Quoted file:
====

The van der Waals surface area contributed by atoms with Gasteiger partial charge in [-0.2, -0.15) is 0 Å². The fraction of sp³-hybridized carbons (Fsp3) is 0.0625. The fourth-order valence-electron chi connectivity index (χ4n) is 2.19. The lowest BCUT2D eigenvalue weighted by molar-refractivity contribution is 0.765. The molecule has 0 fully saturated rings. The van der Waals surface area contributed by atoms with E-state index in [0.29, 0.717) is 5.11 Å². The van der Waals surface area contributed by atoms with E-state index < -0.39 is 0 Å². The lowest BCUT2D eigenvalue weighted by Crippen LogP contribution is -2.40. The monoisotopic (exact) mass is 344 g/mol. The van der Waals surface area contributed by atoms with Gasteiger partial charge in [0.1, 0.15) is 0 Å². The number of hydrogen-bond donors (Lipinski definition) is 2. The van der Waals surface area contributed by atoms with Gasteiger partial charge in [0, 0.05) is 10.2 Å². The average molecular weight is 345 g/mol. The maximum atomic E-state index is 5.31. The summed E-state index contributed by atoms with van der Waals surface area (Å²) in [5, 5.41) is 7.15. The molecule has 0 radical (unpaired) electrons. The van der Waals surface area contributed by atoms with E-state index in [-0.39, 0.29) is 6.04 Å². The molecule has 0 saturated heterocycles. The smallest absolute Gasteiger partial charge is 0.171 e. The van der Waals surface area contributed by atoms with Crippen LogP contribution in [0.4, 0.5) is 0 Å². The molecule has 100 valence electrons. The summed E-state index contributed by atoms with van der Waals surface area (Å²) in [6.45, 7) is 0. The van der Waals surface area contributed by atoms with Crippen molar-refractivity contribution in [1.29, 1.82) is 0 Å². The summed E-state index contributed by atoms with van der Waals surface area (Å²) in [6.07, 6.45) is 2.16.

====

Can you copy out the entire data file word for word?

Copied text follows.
The van der Waals surface area contributed by atoms with Gasteiger partial charge in [-0.2, -0.15) is 0 Å². The fraction of sp³-hybridized carbons (Fsp3) is 0.0625. The fourth-order valence-electron chi connectivity index (χ4n) is 2.19. The lowest BCUT2D eigenvalue weighted by molar-refractivity contribution is 0.765. The molecule has 0 fully saturated rings. The van der Waals surface area contributed by atoms with E-state index in [0.29, 0.717) is 5.11 Å². The van der Waals surface area contributed by atoms with E-state index < -0.39 is 0 Å². The lowest BCUT2D eigenvalue weighted by Crippen LogP contribution is -2.40. The monoisotopic (exact) mass is 344 g/mol. The van der Waals surface area contributed by atoms with Gasteiger partial charge in [0.1, 0.15) is 0 Å². The number of hydrogen-bond donors (Lipinski definition) is 2. The van der Waals surface area contributed by atoms with Gasteiger partial charge in [0, 0.05) is 10.2 Å². The average molecular weight is 345 g/mol. The maximum atomic E-state index is 5.31. The summed E-state index contributed by atoms with van der Waals surface area (Å²) in [5, 5.41) is 7.15. The molecule has 0 radical (unpaired) electrons. The van der Waals surface area contributed by atoms with E-state index in [-0.39, 0.29) is 6.04 Å². The molecule has 0 saturated heterocycles. The smallest absolute Gasteiger partial charge is 0.171 e. The van der Waals surface area contributed by atoms with Crippen LogP contribution in [0.4, 0.5) is 0 Å². The molecule has 100 valence electrons. The summed E-state index contributed by atoms with van der Waals surface area (Å²) in [6.45, 7) is 0. The van der Waals surface area contributed by atoms with Crippen molar-refractivity contribution in [1.29, 1.82) is 0 Å². The summed E-state index contributed by atoms with van der Waals surface area (Å²) in [6.07, 6.45) is 2.16.